- Women comprise about 46% of the total U.S. workforce
- Over half of all managers are women
- Women are responsible for almost 80% of all consumer spending
- There are over 10 million majority-owned, privately-held, women-owned firms in the U.S., employing over 18 million people and generating $2.32 trillion in sales
And most compelling of the statistics is this: Companies with a diverse board that is compromised of or over 20% women are 42% more profitable.
Intrigued? So were we.
On Wednesday, November 30th, the CFO RoundTable welcomed 2020 Women on Boards, a grassroots not-for-profit organization whose mission is to increase the percentage of women on U.S. public boards to 20% or greater by the year 2020. Founded by Stephanie Sonnabend, CEO and President of Sonesta International Hotels Corporation, and Malli Gero, principal of Gero Communications, the campaigns’ mission is to redefine good corporate governance and gender diversity standards and create a cultural imperative for corporate action.
Behind the statistics lies the question ‘Why are companies with diverse boards more profitable than others?’ During her presentation, Sonnabend offered several reasons, including:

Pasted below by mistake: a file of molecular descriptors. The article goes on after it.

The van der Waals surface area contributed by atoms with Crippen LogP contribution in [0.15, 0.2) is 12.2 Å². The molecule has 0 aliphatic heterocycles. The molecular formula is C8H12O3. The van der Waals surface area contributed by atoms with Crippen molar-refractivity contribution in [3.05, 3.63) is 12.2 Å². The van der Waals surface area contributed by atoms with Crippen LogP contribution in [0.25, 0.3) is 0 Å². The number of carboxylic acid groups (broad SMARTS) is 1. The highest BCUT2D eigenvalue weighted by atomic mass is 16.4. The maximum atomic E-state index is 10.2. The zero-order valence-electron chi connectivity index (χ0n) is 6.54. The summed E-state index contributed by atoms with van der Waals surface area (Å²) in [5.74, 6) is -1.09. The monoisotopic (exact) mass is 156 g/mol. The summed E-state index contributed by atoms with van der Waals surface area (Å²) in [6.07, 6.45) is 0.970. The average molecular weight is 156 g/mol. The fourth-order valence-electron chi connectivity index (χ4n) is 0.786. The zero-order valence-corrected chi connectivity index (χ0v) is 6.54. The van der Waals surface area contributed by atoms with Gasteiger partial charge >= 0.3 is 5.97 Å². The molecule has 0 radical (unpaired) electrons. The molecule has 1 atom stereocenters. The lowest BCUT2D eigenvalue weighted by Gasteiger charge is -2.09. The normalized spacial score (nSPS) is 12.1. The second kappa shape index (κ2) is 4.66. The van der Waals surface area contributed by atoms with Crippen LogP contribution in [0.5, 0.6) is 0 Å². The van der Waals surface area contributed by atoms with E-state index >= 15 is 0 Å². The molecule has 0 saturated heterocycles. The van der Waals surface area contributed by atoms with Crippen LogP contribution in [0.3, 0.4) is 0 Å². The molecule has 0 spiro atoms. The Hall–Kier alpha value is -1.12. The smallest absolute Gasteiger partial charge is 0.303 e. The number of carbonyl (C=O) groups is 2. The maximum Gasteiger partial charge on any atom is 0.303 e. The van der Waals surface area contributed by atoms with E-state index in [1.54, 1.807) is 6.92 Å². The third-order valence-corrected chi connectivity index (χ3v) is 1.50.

- The inclusion of women on boards means a company can enjoy a diversity in thought and perspectives to tackle today’s difficult issues
- A diverse and balanced corporate board of directors is a better representative of the company in which it governs, including its shareholders, employees, and customers
- A diverse board and the company it governs is more nimble, strategic, and well-informed, enabling the organization to thrive in a global economy that is rapidly accelerating and changing
For those attendees who were interested in pursuing a board position, Sonnabend also offered a few tips on how to prepare oneself, including:
- Be a financial expert, and have comfort in reading balance sheets, P&L statements, etc.
- Work to secure a C-level title, as the experience of the C-suite is viewed as the most attractive and relevant to companies searching for more board members.
- Expand your network, and make it known that you are interested in serving on a board
- Promote yourself through online and face-to-face communications
- Take one of the many training programs offered by Director-level organizations and universities on how to properly serve and contribute as a board member
A few resources offered by 2020 Women on Boards include:
- A list of search firms to contact if you are interested in serving on a corporate board, or if your organization is searching for qualified women directors
- A directory of U.S. public companies and their percentage of women that hold board seats
- Profiles of U.S. public companies with 20% or more women on boards